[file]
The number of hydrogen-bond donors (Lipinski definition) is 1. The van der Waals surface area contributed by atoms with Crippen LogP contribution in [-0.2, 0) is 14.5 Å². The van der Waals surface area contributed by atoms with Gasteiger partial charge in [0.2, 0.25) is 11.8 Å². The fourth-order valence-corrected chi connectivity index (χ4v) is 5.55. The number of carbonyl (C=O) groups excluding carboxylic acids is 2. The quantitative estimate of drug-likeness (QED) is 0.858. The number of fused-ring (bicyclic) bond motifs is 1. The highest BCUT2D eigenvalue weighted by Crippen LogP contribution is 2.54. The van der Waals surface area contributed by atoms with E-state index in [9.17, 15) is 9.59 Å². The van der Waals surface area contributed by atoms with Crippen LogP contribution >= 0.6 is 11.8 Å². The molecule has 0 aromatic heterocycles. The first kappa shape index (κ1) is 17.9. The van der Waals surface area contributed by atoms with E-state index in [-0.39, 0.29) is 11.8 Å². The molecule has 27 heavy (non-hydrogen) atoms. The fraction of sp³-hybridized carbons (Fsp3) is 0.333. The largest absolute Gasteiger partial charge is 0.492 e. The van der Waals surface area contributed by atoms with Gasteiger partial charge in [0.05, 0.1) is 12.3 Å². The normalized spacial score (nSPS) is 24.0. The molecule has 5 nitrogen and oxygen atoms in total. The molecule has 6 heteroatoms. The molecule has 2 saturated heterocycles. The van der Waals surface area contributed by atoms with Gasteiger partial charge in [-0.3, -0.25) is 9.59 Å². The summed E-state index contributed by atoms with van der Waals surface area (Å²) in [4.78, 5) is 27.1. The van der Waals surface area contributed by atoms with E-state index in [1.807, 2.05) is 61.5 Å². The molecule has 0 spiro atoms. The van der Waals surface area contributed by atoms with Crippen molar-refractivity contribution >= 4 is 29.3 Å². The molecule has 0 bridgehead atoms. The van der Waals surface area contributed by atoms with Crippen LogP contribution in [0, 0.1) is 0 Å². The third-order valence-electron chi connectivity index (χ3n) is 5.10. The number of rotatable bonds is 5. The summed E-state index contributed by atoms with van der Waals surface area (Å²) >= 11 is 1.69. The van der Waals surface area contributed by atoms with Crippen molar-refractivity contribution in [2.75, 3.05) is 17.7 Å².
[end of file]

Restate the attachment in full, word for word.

The number of hydrogen-bond donors (Lipinski definition) is 1. The van der Waals surface area contributed by atoms with Crippen LogP contribution in [-0.2, 0) is 14.5 Å². The van der Waals surface area contributed by atoms with Gasteiger partial charge in [0.2, 0.25) is 11.8 Å². The fourth-order valence-corrected chi connectivity index (χ4v) is 5.55. The number of carbonyl (C=O) groups excluding carboxylic acids is 2. The quantitative estimate of drug-likeness (QED) is 0.858. The number of fused-ring (bicyclic) bond motifs is 1. The highest BCUT2D eigenvalue weighted by Crippen LogP contribution is 2.54. The van der Waals surface area contributed by atoms with E-state index in [9.17, 15) is 9.59 Å². The van der Waals surface area contributed by atoms with Crippen LogP contribution >= 0.6 is 11.8 Å². The molecule has 0 aromatic heterocycles. The first kappa shape index (κ1) is 17.9. The van der Waals surface area contributed by atoms with E-state index in [-0.39, 0.29) is 11.8 Å². The molecule has 27 heavy (non-hydrogen) atoms. The fraction of sp³-hybridized carbons (Fsp3) is 0.333. The largest absolute Gasteiger partial charge is 0.492 e. The van der Waals surface area contributed by atoms with Gasteiger partial charge in [0.05, 0.1) is 12.3 Å². The normalized spacial score (nSPS) is 24.0. The molecule has 5 nitrogen and oxygen atoms in total. The molecule has 6 heteroatoms. The molecule has 2 saturated heterocycles. The van der Waals surface area contributed by atoms with Gasteiger partial charge in [-0.3, -0.25) is 9.59 Å². The summed E-state index contributed by atoms with van der Waals surface area (Å²) in [4.78, 5) is 27.1. The van der Waals surface area contributed by atoms with E-state index in [1.807, 2.05) is 61.5 Å². The molecule has 0 spiro atoms. The van der Waals surface area contributed by atoms with Crippen molar-refractivity contribution >= 4 is 29.3 Å². The molecule has 0 bridgehead atoms. The van der Waals surface area contributed by atoms with Crippen LogP contribution in [0, 0.1) is 0 Å². The third-order valence-electron chi connectivity index (χ3n) is 5.10. The number of rotatable bonds is 5. The summed E-state index contributed by atoms with van der Waals surface area (Å²) >= 11 is 1.69. The van der Waals surface area contributed by atoms with Crippen molar-refractivity contribution in [2.75, 3.05) is 17.7 Å².